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Millennials Are 'Quiet Vacationing' Instead of Asking for PTO

TL;DR intro

  • PTO Avoidance:Many Millennials avoid formally requesting PTO and instead quietly take time off.
  • Unnotified Time Off:Nearly 40% of Millennials report taking time off without notifying their boss.
  • Unlimited PTO Paradox:Unlimited PTO policies often lead to less usage of time off due to workplace culture and workload pressures.

In a post-Covid turn of workplace behavior, many Millennials are opting for 'quiet vacationing' rather than formally asking for paid time off (PTO). A recent Harris Poll survey reveals that a significant portion of the U.S. workforce, particularly younger employees, is not utilizing their allotted PTO due to fears of being perceived as unproductive or slacking. But, which is worse? Using PTO or pretending you're not?

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According to the survey, 78% of U.S. workers do not take all their PTO days, with Gen Z and Millennials leading this trend. Libby Rodney, Chief Strategy Officer at The Harris Poll, notes that younger professionals often feel immense pressure to meet deadlines and maintain productivity, making them hesitant to request time off.

Interestingly, nearly 40% of Millennials admitted to taking time off without informing their managers. This tactic, dubbed 'quiet vacationing,' includes strategies like moving their mouse to appear active on company messaging platforms (e.g., Slack or Microsoft Teams) or scheduling emails to be sent outside regular work hours to give the impression of working overtime.

“There's a giant workaround culture at play,” Rodney explains. “While Gen Zers tend to be more vocal about needing time off, Millennials prefer to handle it discreetly.”

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The Drawbacks of Unlimited PTO

The concept of unlimited PTO, initially seen as a generous benefit, may ironically contribute to fewer days off. Workers with 11 to 15 days of PTO are more likely to use their days compared to those with 16 or more days. The lack of a defined limit creates a paradox where employees feel unsure about how much time they can reasonably take off without appearing uncommitted.

Rodney suggests several ways employers can create a more supportive PTO culture:

  • Be transparent about the PTO request process.
  • Normalize taking time off by leading by example.
  • Encourage and support employees in utilizing their PTO.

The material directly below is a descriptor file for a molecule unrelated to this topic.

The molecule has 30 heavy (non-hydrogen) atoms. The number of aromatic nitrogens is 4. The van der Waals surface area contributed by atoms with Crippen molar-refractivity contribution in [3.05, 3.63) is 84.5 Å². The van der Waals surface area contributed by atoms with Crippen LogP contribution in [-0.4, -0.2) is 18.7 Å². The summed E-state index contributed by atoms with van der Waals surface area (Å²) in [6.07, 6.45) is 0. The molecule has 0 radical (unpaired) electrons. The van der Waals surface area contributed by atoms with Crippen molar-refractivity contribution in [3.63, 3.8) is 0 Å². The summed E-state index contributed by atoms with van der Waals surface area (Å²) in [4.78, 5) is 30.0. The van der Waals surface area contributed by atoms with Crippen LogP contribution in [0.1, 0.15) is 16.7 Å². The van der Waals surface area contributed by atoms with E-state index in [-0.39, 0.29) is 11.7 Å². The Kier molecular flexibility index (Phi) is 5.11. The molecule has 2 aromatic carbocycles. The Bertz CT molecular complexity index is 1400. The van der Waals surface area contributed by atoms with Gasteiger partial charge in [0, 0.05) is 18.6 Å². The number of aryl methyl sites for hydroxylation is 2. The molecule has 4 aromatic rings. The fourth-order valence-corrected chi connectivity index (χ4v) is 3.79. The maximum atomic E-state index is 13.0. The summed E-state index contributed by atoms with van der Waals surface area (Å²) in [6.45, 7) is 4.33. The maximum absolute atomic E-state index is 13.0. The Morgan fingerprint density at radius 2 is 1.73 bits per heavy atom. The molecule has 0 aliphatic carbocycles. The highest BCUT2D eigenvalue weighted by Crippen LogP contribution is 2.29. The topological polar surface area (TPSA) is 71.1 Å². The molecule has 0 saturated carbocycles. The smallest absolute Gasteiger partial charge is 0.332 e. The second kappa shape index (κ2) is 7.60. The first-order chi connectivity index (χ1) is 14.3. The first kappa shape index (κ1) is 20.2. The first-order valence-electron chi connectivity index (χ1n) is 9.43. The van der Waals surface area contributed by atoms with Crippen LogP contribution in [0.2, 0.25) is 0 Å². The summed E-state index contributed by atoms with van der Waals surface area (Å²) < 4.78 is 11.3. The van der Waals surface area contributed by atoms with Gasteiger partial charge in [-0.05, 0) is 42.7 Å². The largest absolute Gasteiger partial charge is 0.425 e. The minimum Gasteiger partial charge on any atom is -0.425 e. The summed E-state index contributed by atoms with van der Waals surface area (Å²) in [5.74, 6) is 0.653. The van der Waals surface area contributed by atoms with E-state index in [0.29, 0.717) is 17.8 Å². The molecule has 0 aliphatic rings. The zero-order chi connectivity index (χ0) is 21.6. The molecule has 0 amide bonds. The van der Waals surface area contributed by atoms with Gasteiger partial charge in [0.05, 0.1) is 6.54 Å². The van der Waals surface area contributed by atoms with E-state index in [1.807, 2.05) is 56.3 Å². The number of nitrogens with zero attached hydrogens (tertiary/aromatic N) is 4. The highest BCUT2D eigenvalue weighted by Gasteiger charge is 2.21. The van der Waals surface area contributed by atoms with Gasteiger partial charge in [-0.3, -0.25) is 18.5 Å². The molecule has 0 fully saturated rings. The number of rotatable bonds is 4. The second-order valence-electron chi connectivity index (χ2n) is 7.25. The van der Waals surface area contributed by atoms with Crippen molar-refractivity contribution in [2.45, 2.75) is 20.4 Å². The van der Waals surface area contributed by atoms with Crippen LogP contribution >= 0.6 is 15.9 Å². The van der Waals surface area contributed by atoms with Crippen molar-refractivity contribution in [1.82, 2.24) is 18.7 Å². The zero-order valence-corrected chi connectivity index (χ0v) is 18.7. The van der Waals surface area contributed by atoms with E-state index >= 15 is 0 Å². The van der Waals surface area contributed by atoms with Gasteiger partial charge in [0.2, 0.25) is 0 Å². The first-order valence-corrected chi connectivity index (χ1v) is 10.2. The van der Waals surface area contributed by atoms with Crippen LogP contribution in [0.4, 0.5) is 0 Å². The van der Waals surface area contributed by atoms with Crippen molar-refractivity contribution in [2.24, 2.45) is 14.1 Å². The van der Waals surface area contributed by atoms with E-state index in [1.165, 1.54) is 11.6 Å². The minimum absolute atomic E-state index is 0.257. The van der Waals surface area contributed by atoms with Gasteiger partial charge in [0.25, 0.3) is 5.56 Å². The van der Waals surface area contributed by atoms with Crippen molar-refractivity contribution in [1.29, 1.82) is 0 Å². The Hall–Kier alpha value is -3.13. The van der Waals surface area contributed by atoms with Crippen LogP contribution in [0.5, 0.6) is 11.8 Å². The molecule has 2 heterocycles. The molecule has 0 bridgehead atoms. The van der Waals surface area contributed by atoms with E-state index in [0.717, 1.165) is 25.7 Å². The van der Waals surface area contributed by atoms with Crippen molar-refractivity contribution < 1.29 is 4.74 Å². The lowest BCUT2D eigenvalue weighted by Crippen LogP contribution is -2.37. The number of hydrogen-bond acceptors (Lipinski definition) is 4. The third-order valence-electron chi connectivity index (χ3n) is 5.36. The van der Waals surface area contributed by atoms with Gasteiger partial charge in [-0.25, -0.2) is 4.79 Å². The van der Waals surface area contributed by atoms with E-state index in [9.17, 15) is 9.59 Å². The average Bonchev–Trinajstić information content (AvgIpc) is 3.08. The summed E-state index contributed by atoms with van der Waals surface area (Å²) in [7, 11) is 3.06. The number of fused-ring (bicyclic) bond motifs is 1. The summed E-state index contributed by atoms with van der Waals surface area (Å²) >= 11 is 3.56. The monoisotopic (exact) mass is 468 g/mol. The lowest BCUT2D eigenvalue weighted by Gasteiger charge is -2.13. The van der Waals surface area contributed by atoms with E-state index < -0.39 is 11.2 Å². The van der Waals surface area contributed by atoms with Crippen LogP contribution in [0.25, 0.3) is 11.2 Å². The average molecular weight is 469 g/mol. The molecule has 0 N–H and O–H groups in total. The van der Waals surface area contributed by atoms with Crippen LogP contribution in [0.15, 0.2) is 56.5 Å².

• Mandate a minimum number of PTO days to ensure employees take regular breaks.

Employers can also introduce creative PTO benefits, such as company-wide shutdowns during major holidays, offering paid vacations before new hires start, or requiring quarterly PTO usage to prevent burnout.

Pressure and Workload as Barriers to PTO

The Harris Poll indicates that 83% of American workers are satisfied with their company's PTO policy, yet 78% do not use the maximum amount allowed. The primary barriers include the pressure to always be available and responsive (31%) and heavy workloads (30%). Moreover, 49% of employees feel nervous when requesting time off, fearing negative perceptions or missed career opportunities.

The survey also found that 86% of workers would check emails from their boss even during PTO, and 60% struggle to fully disconnect when taking time off. This constant connection highlights a workplace culture that glorifies being busy, with 85% of respondents agreeing that America has such a culture.


The Need for Cultural Change

For a healthier work environment, American workers are calling for a shift in workplace culture regarding PTO. A significant 76% wish their workplace placed more value on taking regular breaks. Striking a balance between work commitments and personal time off remains a challenge for 65% of workers.

Employers must address this by fostering a supportive PTO culture, emphasizing the importance of regular breaks, and ensuring employees feel comfortable and encouraged to take their well-earned time off.

In summary, while the concept of unlimited PTO and supportive policies exist, the execution and cultural acceptance lag behind. As Millennials and other workers navigate the pressures of modern work life, employers have an opportunity to reshape the narrative around taking time off, ensuring employees can recharge without the fear of negative repercussions. Will this ever change? Who knows.

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